Both families need help, but their circumstances are radically different. As a consequence, social work is seldom dull, but it also demands hard work and undivided attention at all times.

Social workers can be found in several places, such as mental health clinics, schools, child welfare, and human service organizations, hospitals, settlement homes, community development corporations, and private firms.

They are usually employed full-time and may be asked to work evenings, weekends, and holidays.

Although some social workers just require a bachelor’s degree in social work, clinical social workers must have a master’s degree as well as two years of experience in a supervised clinical environment after finishing their degree.

Clinical social workers must be licensed by their state as well.

According to BLS overall employment of social workers is projected to grow 12 percent from 2020 to 2030, faster than the average for all occupations.

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A Nurse or Social Worker, who earns more? (Explained)

Nurse Practitioners make more than Social Workers, with a median pay of $117,670 compared to $51,760 for Social Workers.

While being a social worker is not the lowest-paying career, it is also not the highest-paying and even long-term social workers are seldom paid as much as they want, regardless of how many clients they have.

Those seeking a career as a social worker can expect to work long hours for little compensation.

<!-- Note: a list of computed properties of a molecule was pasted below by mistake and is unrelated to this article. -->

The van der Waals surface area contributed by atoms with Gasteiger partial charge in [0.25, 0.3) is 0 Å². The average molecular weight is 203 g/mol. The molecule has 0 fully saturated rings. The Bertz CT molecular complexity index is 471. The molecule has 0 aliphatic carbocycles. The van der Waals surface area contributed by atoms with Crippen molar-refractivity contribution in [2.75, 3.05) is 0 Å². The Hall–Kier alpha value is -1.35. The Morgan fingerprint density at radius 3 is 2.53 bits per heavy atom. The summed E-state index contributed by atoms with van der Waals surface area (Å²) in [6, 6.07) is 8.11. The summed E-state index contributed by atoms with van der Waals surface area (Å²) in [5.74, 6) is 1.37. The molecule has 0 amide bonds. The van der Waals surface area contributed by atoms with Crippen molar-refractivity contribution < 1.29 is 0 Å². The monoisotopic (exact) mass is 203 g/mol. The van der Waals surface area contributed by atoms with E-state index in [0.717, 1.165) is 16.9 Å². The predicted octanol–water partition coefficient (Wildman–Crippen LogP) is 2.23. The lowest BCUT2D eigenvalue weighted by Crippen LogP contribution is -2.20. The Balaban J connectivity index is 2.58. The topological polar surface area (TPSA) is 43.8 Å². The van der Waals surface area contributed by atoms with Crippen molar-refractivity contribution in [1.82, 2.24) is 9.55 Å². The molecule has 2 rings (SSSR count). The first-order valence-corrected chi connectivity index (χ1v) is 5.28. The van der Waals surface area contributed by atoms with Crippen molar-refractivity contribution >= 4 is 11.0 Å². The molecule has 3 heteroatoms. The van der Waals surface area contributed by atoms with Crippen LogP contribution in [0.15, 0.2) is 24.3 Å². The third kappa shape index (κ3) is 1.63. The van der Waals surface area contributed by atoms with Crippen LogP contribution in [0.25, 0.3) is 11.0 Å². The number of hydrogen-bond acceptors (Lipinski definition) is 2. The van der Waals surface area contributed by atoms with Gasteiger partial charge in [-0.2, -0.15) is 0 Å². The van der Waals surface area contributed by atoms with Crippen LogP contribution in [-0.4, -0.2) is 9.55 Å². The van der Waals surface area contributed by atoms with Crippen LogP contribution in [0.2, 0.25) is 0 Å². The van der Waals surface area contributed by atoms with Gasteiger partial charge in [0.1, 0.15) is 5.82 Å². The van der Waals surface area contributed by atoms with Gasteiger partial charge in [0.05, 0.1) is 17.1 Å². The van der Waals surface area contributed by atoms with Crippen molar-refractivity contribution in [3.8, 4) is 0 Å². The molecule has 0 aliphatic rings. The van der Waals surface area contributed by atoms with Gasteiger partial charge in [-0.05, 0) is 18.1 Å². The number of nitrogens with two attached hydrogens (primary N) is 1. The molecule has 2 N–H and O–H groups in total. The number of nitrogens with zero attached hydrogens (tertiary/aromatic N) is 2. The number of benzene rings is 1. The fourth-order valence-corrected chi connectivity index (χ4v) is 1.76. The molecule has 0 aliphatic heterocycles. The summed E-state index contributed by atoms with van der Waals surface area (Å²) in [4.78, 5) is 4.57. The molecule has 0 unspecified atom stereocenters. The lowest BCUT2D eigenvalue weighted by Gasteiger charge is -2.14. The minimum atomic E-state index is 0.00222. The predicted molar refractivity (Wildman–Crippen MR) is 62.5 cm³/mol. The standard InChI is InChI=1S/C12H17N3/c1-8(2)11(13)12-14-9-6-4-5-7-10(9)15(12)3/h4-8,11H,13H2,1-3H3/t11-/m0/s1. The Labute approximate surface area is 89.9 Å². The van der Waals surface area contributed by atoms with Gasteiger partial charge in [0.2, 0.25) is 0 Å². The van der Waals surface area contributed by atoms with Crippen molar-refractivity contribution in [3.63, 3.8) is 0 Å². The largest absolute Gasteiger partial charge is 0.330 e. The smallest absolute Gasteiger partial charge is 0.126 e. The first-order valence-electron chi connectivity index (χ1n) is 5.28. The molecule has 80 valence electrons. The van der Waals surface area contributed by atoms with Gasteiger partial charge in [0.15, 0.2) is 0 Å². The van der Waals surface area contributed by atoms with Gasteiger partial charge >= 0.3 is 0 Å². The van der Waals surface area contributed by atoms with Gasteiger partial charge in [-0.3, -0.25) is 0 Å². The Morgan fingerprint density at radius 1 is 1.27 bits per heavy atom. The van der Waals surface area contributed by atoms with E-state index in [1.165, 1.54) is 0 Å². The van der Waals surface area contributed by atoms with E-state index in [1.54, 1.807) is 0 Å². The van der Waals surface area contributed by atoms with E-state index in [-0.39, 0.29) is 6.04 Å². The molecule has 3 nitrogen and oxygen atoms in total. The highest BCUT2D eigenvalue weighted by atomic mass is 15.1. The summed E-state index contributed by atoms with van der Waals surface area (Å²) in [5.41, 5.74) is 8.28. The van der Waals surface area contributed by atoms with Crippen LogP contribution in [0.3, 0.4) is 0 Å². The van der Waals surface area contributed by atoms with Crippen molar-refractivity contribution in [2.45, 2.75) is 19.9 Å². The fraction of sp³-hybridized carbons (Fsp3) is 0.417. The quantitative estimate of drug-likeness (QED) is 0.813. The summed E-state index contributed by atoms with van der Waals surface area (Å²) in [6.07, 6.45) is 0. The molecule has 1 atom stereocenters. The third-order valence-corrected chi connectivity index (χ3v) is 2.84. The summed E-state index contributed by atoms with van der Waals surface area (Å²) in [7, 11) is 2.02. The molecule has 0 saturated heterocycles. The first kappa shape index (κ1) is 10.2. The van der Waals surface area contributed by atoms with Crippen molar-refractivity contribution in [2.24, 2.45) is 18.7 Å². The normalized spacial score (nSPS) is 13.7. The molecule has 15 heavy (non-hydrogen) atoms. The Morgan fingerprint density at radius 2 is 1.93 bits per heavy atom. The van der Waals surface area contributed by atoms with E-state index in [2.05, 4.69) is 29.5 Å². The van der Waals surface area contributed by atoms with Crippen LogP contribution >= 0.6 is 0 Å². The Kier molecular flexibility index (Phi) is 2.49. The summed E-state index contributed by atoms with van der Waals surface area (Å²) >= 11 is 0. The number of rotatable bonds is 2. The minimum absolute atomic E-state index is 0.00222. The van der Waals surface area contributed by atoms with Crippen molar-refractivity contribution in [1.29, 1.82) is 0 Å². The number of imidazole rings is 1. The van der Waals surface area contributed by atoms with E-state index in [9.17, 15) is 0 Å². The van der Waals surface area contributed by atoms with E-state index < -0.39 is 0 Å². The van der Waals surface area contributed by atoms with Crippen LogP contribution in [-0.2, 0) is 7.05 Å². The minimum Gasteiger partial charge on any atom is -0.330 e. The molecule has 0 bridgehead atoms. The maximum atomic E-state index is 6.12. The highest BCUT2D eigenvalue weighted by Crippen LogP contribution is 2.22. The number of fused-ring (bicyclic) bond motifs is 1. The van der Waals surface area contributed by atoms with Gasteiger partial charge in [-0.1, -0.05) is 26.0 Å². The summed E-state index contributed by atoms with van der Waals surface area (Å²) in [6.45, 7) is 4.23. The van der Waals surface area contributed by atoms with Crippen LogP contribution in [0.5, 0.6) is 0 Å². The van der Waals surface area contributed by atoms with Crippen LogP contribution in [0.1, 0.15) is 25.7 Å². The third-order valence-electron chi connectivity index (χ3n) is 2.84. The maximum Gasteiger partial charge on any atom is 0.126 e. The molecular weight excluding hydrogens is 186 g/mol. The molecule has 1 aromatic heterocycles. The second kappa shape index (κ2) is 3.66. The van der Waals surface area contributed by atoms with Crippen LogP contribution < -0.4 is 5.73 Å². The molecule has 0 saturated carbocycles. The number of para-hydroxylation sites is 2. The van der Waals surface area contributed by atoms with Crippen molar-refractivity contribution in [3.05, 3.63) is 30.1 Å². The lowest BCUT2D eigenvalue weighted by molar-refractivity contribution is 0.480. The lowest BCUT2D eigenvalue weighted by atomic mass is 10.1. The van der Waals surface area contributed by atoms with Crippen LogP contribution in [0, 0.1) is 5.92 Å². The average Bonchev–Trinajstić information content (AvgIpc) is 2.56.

Nurses, on the other hand, are well compensated, with the option to specialize and boost income.

Job Role Median Wage / Per Annum
Nurse Practitioners, Nurse Anesthetists, Midwives $117,670
Registered Nurse $75,330
Social Worker $51,760

According to US Labor Bureau and Statistics, the median annual wage for nurse anesthetists, nurse midwives, and nurse practitioners was $117,670 per year in 2020.

The median wage is the wage at which half the workers in an occupation earned more than that amount and half earned less.

The lowest 10 percent earned less than $82,460, and the highest 10 percent earned more than $184,180.

Median annual wages for nurse anesthetists, nurse midwives, and nurse practitioners in May 2019 were as follows:

Nurse anaesthetists $183,580
Nurse practitioners $111,680
Nurse-midwives $111,130

In May 2020, the median annual wages for nurse anesthetists, nurse midwives, and nurse practitioners in the top industries in which they worked were as follows:

Hospitals; state, local, and private $124,660
Outpatient care centres $122,840
Offices of physicians $114,570
Offices of other health practitioners $111,610
Educational services; state, local, and private $111,400

Source; Nurse Anesthetists, Nurse Midwives, and Nurse Practitioners: Occupational Outlook Handbook: U.S. Bureau of Labor Statistics (


Final Thoughts

Nursing and social work jobs exist to assist people. Nurses are seen to be better as they earn more than Social Workers, are in higher demand, and have more career options. The educational requirements for nurses are greater than those for social workers.

It is important to choose what to study.

Speak with trustworthy friends and family members, and think about obtaining professional help.

Before choosing a career path to study, consider your talents and limits, as well as your likes and dislikes.

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  • Source; Nurse Anesthetists, Nurse Midwives, and Nurse Practitioners: Occupational Outlook Handbook: U.S. Bureau of Labor Statistics (
  • Community and Social Service Occupations: Occupational Outlook Handbook:: U.S. Bureau of Labor Statistics (